Luana Towney is a Palawa Wiradjuri woman who is a basket weaver, poet, painter, jeweler, learner, and teacher. She has written a traveling book about the First Nations people of Nipaluna/Hobart called “Muwinina Country”. The book is a child-friendly history lesson about the first people of Tasmania. Luana Towney’s artwork reflects the circle of life and a deep love for the earth. Luana won the 2020 Emerging Tasmanian Aboriginal Writers Award for her short story The Girl in Red.
in 2020, Luana presented “Muwinina Country” as a walking book exhibition along the South Hobart Rivulet Track during NAIDOC Week. NAIDOC Week is ‘an opportunity for all Australians to learn about First Nations cultures and histories and participate in celebrations of the oldest, continuous living cultures on earth.’
Published by CONSTANCE Artist Run Initiative
Released January 1, 2021
Dave mangenner Gough
One of the lasting legacies of colonisation on First Nations people around the world is the loss of language. Tasmanian Indigenous author, Dave mangenner Gough, has recently published a children’s picture book written in English and palawa kani, a local Indigenous language. Gough is a proud trawlwoolway man, descended from Bungana (chief) mannalargenna’s oldest daughter woretemoeteyenner of the north-east Tasmanian people.
“luwa tara luwa waypa”, translating roughly to “Three Kangaroos, Three Tasmanian Aboriginal Men”, is about a boy’s coming of age experience.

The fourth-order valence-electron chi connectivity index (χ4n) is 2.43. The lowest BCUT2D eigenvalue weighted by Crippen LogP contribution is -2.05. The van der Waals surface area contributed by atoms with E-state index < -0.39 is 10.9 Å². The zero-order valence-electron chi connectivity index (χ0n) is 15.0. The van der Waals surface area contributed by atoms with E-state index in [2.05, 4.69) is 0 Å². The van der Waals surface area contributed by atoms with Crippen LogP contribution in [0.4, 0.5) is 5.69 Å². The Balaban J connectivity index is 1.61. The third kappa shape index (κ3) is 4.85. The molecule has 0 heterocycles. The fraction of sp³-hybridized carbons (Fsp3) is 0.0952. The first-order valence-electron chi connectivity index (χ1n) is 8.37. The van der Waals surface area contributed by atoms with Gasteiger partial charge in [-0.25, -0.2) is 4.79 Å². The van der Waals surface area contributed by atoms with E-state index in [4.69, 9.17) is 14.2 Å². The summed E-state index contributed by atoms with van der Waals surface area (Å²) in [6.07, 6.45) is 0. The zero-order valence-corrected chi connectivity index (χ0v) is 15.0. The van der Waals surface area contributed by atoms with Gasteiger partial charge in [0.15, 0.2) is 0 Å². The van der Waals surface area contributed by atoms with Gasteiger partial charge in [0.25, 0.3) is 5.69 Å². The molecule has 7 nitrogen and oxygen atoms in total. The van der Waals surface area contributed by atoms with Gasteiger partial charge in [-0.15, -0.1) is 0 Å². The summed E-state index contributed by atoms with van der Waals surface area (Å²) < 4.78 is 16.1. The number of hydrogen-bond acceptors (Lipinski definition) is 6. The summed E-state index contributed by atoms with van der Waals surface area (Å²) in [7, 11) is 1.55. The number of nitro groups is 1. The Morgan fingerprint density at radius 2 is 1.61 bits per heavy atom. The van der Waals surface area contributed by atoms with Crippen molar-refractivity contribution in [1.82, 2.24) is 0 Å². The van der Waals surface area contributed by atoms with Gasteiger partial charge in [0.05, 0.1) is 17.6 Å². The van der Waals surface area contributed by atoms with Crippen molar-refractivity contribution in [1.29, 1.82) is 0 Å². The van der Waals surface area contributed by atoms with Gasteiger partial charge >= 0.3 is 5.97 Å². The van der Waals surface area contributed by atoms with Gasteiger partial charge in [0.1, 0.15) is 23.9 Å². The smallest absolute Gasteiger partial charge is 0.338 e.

Illustrations by Northern Territory artist, Samantha Campbell, are bold and beautiful.
You can learn more about making and launch of the book by reading this ABC Australia article.
Published by Australian Institute for Aboriginal and Torres Strait Islander Studies (AIATSIS)
Released July 2022
Indigenous Australian Publishing
Interested in reading more Indigenous Australian literature?
One of the most prolific publishers of First Nations work is Magabala.
Magabala is Australia’s leading Indigenous publishing house. Aboriginal owned and led, we celebrate and nurture the talent and diversity of Aboriginal and Torres Strait Islander voices. Magabala took home the 2023 Oceania winner of the Bologna Prize for the Best Children’s Publisher of the Year. Their catalogue is bursting with magnificent titles that belong in every school library across the world. All children need, and deserve, to hear these stories.
Storytelling is an innate human activity and forms the basis of many First Nations people’s history and cultural practices globally. Yet so many children, Indigenous and non-Indigenous alike, miss out on being explicitly taught the important skills of oral storytelling. Tasmanian author, Karen Harrland, featured earlier in #TasmanianLitMonth, has a dream day job – teaching elementary-aged children the art of storytelling alongside an Aboriginal Education Worker.
Storytelling at Margate Primary
Written by guest contributor, Karen Harrland.
We, at Margate Primary School, have noticed that a class of children listen to a story intently when you are telling them in person. No book as a prop, just a group of people who sit together. They not only remember the story, but are able to connect with it, share it later, and meld it seamlessly into their own stories.
The power of this is such that we have devoted a specialist program to Storytelling, or ‘Story Circles.’